Reply to “Comments on ‘There Is No Axiomatic System for the Quantum Theory’” ()

Koji Nagata^{*}

13-3 West 6 South 27, Obihiro, Hokkaido, Japan.

**DOI: **10.4236/jqis.2014.44018
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13-3 West 6 South 27, Obihiro, Hokkaido, Japan.

Barros discusses that [Jose Acacio de Barros, Int. J. Theor. Phys. 50,
1828 (2011)] Nagata derives inconsistencies from quantum mechanics [K. Nagata,
Int. J. Theor. Phys. 48, 3532 (2009)]. Barros considers that the
inconsistencies do not come from quantum mechanics, but from extra assumptions
about the reality of observables. Here we discuss the fact that there is a
contradiction within the quantum theory. We discuss the fact that only one
expected value in a spin-1/2 pure state 〈σ_{x}〉rules out the reality of the
observable. We do not accept extra assumptions about the reality of
observables. We use the actually measured results of quantum measurements (raw
data). We use a single Pauli observable. We stress that we can use the quantum
theory even if we give up the axiomatic system for the quantum theory.

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Nagata, K. (2014) Reply to “Comments on ‘There Is No Axiomatic System for the Quantum Theory’”. *Journal of Quantum Information Science*, **4**, 195-200. doi: 10.4236/jqis.2014.44018.

1. Introduction

Barros discusses that [1] Nagata derives inconsistencies from quantum mechanics [2] . Barros considers that the inconsistencies do not come from quantum mechanics, but from extra assumptions about the reality of observables. More clearly, since quantum mechanics forbids the simultaneous measurements of non-commuting observables, as they do not commute, it does not allow us to simultaneously assign values to them. The contradiction does not come from quantum mechanics, but from the assumption that we can assign values to measurements that were not performed.

Here we discuss the fact that there is a contradiction within the quantum theory. We discuss the fact that only one expected value of a spin-1/2 pure state rules out the reality of the observable. We do not accept extra assumptions about the reality of observables. We use the actually measured results of quantum measurements (raw data). We use a single Pauli observable. We stress that we can use the quantum theory even if we give up the axiomatic system for the quantum theory.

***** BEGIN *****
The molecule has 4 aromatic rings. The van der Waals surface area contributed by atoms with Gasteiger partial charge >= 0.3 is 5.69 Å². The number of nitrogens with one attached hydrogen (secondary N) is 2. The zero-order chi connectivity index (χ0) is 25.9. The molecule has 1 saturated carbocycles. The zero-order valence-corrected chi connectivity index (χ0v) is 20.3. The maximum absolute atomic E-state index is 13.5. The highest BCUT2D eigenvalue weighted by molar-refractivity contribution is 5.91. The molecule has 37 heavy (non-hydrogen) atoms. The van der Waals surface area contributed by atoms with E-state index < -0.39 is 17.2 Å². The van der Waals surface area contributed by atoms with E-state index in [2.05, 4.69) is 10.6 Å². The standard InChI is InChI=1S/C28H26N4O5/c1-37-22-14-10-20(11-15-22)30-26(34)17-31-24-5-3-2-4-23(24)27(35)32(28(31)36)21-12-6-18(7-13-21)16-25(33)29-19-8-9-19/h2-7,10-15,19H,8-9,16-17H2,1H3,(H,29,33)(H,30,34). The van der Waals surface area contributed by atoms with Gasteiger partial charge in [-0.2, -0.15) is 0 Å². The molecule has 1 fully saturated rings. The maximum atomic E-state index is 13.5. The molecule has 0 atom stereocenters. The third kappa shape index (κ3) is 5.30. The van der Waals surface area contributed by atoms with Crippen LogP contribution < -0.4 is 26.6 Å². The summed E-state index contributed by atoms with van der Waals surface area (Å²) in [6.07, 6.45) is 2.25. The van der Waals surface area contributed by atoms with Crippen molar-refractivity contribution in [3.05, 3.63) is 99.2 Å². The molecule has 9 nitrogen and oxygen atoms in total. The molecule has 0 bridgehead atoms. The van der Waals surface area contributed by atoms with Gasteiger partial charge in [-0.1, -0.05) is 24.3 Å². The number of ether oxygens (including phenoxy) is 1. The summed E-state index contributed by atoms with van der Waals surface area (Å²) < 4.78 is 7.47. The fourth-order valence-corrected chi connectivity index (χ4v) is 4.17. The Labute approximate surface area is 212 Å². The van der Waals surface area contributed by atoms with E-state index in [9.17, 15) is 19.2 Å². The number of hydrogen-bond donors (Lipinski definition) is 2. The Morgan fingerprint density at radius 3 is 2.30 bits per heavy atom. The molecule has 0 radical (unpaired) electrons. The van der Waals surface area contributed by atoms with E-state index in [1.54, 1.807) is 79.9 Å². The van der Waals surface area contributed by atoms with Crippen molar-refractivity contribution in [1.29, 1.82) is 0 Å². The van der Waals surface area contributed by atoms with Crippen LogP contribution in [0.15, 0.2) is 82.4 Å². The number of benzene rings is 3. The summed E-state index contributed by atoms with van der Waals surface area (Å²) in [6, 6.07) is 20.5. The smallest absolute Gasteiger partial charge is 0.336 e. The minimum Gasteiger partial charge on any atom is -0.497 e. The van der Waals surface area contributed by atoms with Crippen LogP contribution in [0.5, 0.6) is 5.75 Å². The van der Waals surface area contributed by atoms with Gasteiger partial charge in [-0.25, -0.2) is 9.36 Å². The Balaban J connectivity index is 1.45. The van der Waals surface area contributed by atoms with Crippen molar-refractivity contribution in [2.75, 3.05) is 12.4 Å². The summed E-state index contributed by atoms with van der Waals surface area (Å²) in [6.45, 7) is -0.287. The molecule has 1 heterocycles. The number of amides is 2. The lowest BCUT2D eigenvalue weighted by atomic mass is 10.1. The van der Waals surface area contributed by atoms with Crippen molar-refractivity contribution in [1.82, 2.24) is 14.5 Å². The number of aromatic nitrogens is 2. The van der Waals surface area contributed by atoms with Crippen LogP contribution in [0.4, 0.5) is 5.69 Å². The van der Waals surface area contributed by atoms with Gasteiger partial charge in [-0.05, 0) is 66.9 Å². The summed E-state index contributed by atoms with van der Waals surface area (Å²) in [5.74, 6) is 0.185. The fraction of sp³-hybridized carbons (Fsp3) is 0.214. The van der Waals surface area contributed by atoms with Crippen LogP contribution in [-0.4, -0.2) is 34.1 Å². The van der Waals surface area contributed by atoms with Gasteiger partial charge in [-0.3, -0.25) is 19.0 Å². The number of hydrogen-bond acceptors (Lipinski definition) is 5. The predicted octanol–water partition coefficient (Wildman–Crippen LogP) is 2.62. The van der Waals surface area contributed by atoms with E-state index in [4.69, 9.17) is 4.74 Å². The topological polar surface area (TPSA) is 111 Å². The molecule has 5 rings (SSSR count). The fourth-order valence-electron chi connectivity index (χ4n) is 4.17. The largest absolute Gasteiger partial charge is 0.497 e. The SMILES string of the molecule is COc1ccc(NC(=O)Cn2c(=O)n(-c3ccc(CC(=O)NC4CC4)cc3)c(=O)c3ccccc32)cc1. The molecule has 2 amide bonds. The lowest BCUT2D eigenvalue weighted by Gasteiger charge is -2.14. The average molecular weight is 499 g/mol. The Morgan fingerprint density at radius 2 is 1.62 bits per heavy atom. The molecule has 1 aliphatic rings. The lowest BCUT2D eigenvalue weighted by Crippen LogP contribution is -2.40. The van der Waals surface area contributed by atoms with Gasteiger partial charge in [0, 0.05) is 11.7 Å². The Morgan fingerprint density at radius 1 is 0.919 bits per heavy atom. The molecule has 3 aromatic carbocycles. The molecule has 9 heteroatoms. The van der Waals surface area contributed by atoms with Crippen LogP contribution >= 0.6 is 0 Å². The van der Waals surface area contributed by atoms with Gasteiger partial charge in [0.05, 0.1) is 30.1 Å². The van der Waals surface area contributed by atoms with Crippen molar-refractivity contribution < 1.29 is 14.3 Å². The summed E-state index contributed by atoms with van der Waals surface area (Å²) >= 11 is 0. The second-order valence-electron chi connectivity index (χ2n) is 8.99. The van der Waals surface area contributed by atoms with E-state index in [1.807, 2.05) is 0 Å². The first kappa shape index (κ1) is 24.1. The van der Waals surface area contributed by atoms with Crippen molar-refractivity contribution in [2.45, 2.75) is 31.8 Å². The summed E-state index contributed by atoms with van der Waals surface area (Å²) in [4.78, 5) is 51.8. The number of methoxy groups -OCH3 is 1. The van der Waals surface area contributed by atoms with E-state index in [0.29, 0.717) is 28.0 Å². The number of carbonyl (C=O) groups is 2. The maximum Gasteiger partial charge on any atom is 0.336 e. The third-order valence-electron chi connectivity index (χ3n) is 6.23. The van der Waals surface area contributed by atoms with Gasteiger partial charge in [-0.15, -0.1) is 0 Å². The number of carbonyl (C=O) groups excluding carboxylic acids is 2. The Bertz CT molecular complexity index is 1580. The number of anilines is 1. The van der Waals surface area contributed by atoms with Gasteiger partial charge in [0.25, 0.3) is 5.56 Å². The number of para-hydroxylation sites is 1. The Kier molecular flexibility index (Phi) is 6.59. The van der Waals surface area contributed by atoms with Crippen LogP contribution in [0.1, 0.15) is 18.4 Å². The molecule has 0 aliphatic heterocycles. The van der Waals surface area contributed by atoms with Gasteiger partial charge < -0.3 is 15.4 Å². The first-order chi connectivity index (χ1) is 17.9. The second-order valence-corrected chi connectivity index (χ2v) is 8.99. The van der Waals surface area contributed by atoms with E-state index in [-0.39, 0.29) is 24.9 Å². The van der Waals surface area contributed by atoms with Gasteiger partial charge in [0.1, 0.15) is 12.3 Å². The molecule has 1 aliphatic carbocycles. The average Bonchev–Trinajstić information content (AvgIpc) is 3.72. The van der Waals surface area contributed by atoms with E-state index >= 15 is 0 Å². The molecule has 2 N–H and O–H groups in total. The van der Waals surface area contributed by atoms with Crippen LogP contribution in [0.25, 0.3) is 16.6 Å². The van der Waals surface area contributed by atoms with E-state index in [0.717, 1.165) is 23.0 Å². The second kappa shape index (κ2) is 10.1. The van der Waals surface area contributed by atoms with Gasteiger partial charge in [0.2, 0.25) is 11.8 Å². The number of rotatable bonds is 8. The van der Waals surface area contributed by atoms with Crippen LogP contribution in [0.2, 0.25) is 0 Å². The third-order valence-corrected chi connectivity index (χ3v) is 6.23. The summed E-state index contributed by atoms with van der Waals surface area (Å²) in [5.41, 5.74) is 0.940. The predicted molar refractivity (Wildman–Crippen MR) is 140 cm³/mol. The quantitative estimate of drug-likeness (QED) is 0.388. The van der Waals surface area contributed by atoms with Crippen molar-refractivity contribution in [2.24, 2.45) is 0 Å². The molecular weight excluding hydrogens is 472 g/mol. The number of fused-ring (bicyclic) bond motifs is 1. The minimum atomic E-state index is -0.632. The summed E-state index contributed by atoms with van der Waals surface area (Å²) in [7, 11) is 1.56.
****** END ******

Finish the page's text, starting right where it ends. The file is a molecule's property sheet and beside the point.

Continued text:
On the other hand, the double-slit experiment [3] is an illustration of wave-particle duality. In it, a beam of particles (such as photons) travels through a barrier with two slits removed. If one puts a detector screen on the other side, the pattern of detected particles shows interference fringes characteristic of waves; however, the detector screen responds to particles. The system exhibits the behavior of both waves (interference patterns) and particles (dots on the screen).

If we modify this experiment so that one slit is closed, no interference pattern is observed. Thus, the state of both slits affects the final results. We can also arrange to have a minimally invasive detector at one of the slits to detect which slit the particle went through. When we do that, the interference pattern disappears [4] . An analysis of a two-atom double-slit experiment based on environment-induced measurements is reported [5] .

We assume implementation of the double-slit experiment. There is a detector just after each slit. Thus interference figure does not appear, and we do not consider such a pattern. The possible values of the result of measurements are (in unit). If a particle passes one side slit, then the value of the result of measurement is +1. If a particle passes through another slit, then the value of the result of measurement is −1. This model is an easy detector model for Pauli observable.

Projective measurement theory does not meet Deutsch’s algorithm [6] . In this reference, the expected values of the two spin observables and cannot be measured by using projective measurement theory. And new measurement theory covers the problem. Let us follow the argumentations. Assume a pure spin-1/2

state lying in the plane. We have from the wave functional analysis of quantum mechanics. On the other hand, we have if projective measurement theory is true. This fact cannot coexist with quantum formula. Hence the expected values of two spin ob-